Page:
Inter-Research > MEPS > v239 > p233-239  
Marine Ecology Progress Series

via Mailchimp

MEPS 239:233-239 (2002)  -  doi:10.3354/meps239233

Phytoplankton drives nitrite dynamics in the Gulf of Aqaba, Red Sea

Mutaz Al-Qutob1,2,*, Clivia Häse3,4, Max M. Tilzer5, Boaz Lazar6,7

1Department of Biology, Faculty of Science and Technology, Alquds University, Palestinian Authority
2Department of Life Sciences, Bar Ilan University, Ramat Gan, Israel
3Center for Tropical Marine Ecology‹ZMT, Fahrenheitstraße 6, Bremen, 28359 Bremen, Germany
4German Aerospace Center‹DLR Oberpfaffenhofen, 82230 Wessling, Germany
5Aquatic Ecology, University of Constance, 78457 Konstanz, Germany
6Institute of Earth Sciences and
7Moshe Shilo Centre for Marine Biogeochemistry, The Hebrew University of Jerusalem, Givat Ram, 91904 Jerusalem, Israel
*Present address: Department of Life Sciences, Bar Ilan University, Ramat Gan, Israel.

ABSTRACT: This study focuses on the seasonal changes in the Gulf of Aquaba, Red Sea, in nitrite concentration and their relationship with phytoplankton activity, which is mainly controlled by an alternation of water-column stratification with vertical mixing. Within the euphotic zone, during thermal summer stratification, nutrient depletion was severe, and no nitrite could be detected in the upper 70 m. However, during stratification, nitrite was always associated with the nutriclines and formed a deep maximum at the bottom of the euphotic zone. In contrast, nitrite accumulated in the mixed water column during winter, closely paralleling the development of phytoplankton biomass. In the Gulf of Aqaba, maximum nitrite accumulation occurred when winter mixing reached its greatest depth, which in turn was coincident with the height of the phytoplankton spring bloom. Thus, our field data suggest that accumulation of nitrite is associated with nutrient-stimulated phytoplankton growth. This hypothesis was supported by nutrient-enrichment bioassays performed concomitantly: only when phytoplankton growth was stimulated by nutrient additions, did nitrite accumulate in the water. In the bioassays, the time-course of nitrite accumulation closely paralleled the development of phytoplankton biomass during the incubation period. We therefore suggest that the accumulation of nitrite in the mixed water column during winter is due to excretion by algal cells. Our field and experimental data show that between 10 and 15% of the total amount of nitrogen entering the mixed-water column is released as nitrite by phytoplankton. Further, our field and experimental data support the hypothesis that nitrite excretion by phytoplankton has a significant role in the formation of the deep nitrite maximum (DNM) during stratification in summer. In the bioassays, phytoplankton cells excreted nitrite even when ammonia was the nitrogen source. This indicates a so far unrecognised physiological pathway involved in nitrite excretion by phytoplankton cells.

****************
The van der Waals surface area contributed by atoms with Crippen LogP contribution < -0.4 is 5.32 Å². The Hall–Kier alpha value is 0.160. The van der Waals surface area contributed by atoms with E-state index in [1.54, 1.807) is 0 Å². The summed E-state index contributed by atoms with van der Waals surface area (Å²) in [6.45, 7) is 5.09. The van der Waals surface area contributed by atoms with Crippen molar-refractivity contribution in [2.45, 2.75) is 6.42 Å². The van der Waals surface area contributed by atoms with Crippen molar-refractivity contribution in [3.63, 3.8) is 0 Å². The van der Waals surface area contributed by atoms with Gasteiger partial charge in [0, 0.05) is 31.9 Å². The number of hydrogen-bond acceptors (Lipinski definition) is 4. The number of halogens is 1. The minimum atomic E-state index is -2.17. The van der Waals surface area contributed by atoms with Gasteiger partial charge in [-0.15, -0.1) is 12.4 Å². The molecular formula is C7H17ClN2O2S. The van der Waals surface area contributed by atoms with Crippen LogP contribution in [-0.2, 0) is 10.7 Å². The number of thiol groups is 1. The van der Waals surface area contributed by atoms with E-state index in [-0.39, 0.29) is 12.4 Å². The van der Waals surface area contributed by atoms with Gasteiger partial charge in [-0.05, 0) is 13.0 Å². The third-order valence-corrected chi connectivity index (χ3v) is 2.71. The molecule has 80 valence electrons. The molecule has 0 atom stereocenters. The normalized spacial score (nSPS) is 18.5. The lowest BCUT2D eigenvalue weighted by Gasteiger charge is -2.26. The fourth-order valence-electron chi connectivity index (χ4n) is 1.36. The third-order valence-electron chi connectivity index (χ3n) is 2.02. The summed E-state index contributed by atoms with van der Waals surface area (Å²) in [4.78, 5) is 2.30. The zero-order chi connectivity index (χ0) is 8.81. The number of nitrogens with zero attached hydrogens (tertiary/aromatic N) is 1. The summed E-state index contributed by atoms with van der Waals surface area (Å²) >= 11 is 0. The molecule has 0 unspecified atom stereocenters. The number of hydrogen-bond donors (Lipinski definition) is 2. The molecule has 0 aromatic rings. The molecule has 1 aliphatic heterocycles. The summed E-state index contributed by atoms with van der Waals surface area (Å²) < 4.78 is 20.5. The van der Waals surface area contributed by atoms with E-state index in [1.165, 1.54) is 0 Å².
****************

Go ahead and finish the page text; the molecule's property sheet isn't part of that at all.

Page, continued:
KEY WORDS: Nutrients · Nitrogen species · Nitrite · Phytoplankton

Full text in pdf format
 Previous article Next article